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Friday 27 May 2016

Demand for property at two-year low

During April demand for housing dropped to the lowest level recorded since March 2014, according to the National Association of Estate Agents (NAEA).
The organisation's latest Housing Market Report shows that there were 325 house hunters registered with the average estate agency branch, down from 417 in March. 
Last month's figure is the lowest level of demand recorded by the NAEA for more than two years – when agents had an average of 313 prospective buyers registered per branch.
The report shows that property supply also dropped by 35% last month, from an average of 54 properties available per branch in March to 35 in April. 
Just over a quarter of total sales made in April were to first-time buyers, down from 28% in March. However, a third of agents surveyed said they expect sales to first-timers to increase in the next few months.

“It’s no surprise that demand dropped significantly in April," says Mark Hayward, managing director of the NAEA. "Eight in ten agents saw an increase in purchasers trying to beat the stamp duty changes before the deadline, so we expected to see a slow-down immediately following the deadline."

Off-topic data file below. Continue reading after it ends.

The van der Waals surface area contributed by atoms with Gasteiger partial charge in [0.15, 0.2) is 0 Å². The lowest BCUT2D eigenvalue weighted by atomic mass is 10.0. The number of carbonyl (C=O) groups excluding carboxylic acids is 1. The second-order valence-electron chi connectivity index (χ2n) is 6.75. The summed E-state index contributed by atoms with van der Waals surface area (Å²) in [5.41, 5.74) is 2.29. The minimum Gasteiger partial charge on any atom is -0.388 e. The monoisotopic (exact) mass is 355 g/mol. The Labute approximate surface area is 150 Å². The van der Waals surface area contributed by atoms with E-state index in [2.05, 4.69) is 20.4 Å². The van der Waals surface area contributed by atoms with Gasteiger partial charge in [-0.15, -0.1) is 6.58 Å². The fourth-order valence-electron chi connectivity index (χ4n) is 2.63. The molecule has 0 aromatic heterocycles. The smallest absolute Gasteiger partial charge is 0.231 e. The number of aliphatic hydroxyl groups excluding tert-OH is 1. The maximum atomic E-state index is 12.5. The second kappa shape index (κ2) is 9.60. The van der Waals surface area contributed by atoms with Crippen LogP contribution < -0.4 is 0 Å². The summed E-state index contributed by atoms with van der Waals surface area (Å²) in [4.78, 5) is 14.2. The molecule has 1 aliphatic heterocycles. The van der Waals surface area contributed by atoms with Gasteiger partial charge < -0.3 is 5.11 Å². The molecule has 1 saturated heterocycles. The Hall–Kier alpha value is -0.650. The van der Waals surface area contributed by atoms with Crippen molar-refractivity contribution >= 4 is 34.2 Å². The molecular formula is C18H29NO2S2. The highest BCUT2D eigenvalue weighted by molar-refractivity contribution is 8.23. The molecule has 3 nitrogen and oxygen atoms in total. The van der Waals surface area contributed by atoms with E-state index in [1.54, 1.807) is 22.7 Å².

"The number of house-hunters registered per branch dropped in April, the supply of available housing to buy also fell quite sharply, so supply and demand are still moving in the opposite direction, rather than balancing out," he says. 
Last week the NAEA and its sister organisation ARLA released a 23 page report on the upcoming EU referendum and how it could affect the property market. 
The NAEA says that 24% of the agents it surveyed expect house prices to decrease if the UK leaves the EU, while 23% expect demand to decrease.